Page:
STD Rates: A Public Health Crisis for the Fourth Straight Year

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Crisis. Emergency. Epidemic. 

These are just some of the words public health advocates and officials are using to describe the rising rates of syphilis, gonorrhea and chlamydia in the U.S.

A recent report from the Centers of for Disease control showed in 2017, about 2.3 million cases of STDs were diagnosed. It marks the highest number ever reported, by more than 200,000 (the record previously set in 2016).

In regards to syphilis public health officials went from “plans to eliminate (the STD) to a public health crisis,” said Adam Sukhija-Cohen, the Director of Advocacy and Policy Research for the AIDS Healthcare Foundation. “This is an insane resurgence.”

Sukhija-Cohen noted that at the turn of the century public health officials were preparing for the elimination of Syphilis in the U.S. but then “the CDC budget has decreased by a third since early 2000s.”

While there are many factors involved in why STD rates are increasing all three of the public health advocates SFGN spoke with cited the decrease in federal funding as a main cause. 

“This is a public health emergency,” said Jeffrey D. Klausner, Professor of Medicine and Public Health at UCLA. “But most concerning is a lack of a federal response. We’ve not seen any response from the secretary of health and human services’ office.”

Matthew Prior, Director of Communications for the National Coalition of STD Directors concurred that a federal response is needed to address the growing epidemic. 

“We’re seeing STDs increase across the nation, every age group, every demographic…these national trends are very worrisome,” he said.

A more detailed report from the CDC is expected by the end of September that will include state level data.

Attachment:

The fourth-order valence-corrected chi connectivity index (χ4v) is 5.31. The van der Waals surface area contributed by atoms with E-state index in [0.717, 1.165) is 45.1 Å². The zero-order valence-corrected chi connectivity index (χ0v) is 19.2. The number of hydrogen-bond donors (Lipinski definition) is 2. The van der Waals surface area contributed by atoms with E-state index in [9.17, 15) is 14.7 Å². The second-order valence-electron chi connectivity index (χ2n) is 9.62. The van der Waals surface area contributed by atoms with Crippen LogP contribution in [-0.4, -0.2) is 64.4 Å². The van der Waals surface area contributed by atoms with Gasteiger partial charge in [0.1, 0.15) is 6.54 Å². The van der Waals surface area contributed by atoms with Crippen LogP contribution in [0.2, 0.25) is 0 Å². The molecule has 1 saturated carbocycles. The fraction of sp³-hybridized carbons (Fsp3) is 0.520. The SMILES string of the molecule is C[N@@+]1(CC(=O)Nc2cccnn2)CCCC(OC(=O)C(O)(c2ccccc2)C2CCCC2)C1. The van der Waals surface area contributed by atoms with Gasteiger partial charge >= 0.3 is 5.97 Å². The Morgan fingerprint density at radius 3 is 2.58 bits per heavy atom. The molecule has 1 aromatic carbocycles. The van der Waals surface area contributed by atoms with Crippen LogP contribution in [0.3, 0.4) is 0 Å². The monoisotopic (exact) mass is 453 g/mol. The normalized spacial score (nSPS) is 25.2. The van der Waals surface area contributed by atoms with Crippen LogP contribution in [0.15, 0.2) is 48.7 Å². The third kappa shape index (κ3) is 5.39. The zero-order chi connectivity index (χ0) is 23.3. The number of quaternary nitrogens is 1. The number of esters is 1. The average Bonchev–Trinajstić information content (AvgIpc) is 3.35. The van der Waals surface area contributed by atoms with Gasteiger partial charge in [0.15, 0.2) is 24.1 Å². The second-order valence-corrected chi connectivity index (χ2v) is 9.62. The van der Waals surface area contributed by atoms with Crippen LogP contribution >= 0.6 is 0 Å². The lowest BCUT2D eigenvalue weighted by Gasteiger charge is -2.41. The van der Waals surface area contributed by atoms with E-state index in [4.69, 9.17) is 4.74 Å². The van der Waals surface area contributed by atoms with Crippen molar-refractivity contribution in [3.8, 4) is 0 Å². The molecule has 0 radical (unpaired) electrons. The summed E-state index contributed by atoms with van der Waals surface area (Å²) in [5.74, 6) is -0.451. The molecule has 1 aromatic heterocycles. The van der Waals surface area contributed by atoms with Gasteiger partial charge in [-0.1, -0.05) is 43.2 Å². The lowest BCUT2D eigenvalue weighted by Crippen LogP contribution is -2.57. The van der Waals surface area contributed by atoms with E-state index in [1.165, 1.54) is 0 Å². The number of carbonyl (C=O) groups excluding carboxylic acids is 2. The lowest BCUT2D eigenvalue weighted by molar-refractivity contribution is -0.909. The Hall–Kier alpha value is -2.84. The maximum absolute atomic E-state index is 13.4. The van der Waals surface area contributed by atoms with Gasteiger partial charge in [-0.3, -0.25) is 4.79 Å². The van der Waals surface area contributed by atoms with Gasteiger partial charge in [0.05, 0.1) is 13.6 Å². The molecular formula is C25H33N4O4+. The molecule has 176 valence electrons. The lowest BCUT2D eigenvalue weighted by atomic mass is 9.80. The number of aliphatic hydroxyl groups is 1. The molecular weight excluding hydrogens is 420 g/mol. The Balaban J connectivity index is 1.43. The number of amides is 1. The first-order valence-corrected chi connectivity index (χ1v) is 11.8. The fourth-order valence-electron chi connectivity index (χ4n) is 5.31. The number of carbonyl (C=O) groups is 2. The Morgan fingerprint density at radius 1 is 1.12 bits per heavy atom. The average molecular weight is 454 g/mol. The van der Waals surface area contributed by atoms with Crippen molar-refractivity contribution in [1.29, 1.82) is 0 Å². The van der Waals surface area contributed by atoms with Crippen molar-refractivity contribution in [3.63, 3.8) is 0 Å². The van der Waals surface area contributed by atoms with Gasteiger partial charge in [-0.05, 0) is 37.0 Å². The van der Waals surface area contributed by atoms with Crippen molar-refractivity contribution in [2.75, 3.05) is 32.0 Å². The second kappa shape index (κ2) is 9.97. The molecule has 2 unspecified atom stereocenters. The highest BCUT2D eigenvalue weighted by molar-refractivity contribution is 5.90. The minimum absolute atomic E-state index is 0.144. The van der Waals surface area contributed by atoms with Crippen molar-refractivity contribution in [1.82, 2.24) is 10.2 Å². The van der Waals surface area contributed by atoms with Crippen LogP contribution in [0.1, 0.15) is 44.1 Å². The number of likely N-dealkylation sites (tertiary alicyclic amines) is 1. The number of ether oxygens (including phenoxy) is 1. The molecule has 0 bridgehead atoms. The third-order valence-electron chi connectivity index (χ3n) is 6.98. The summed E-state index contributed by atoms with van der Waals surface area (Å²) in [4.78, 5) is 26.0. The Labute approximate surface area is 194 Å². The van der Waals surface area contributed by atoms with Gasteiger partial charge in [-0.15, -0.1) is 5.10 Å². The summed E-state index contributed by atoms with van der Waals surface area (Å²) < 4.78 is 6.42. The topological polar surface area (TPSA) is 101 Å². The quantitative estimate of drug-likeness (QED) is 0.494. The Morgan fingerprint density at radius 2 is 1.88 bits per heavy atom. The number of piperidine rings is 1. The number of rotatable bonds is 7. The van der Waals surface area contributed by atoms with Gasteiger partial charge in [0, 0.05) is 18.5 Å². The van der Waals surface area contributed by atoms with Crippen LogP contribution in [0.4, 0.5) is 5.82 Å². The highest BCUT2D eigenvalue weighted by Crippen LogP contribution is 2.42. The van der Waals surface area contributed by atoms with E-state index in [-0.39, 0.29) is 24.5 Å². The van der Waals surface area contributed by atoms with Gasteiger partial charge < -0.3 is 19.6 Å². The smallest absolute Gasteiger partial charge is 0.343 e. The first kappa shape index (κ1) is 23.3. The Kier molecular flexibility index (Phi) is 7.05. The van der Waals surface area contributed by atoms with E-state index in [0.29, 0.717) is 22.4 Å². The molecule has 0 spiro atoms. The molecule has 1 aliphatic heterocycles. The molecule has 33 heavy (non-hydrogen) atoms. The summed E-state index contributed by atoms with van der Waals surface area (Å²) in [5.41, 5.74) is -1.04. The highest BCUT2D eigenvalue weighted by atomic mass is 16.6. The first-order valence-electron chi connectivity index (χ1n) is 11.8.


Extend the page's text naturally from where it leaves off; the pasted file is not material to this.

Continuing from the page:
While STD rates continue to increase, new HIV infections continue to decrease.

“We know that investing in prevention works because of the progress we’ve made in HIV prevention,” Prior said.

 

The Consequences

Sukhija-Cohen and Prior both were particularly concerned about mothers passing syphilis to their children which is called congenital syphilis. It’s life threatening and entirely preventable. Those rates have doubled over the past decade.

“Forty percent of babies born with syphilis are stillborn. It’s tragic,” Prior said. All it takes is to make sure to test pregnant women for the infection, which is fairly easy to do since most women receive regular checkups during their pregnancy.

“Ultimately we don’t have a healthcare infrastructure for our pregnant women,” Sukhija-Cohen said. Prior added “It’s so easy to test for, in most places it’s just checking a box.”

Drug resistant gonorrhea is another major concern. Right now cases have been reported overseas. It’s only a matter of time before a strain appears in the U.S. If normal treatment of gonorrhea fails it may require an expensive hospital stay to rid a patient of the infection.   

“Our public health system is ill prepared for this,” Prior said.

 

Obamacare

Some people might assume the Affordable Care Act, also known as Obamacare, would have addressed this public health issue. It hasn’t. While it’s been a tremendous success in getting people covered by insurance and access to primary health care, it has not really impacted the STD rates.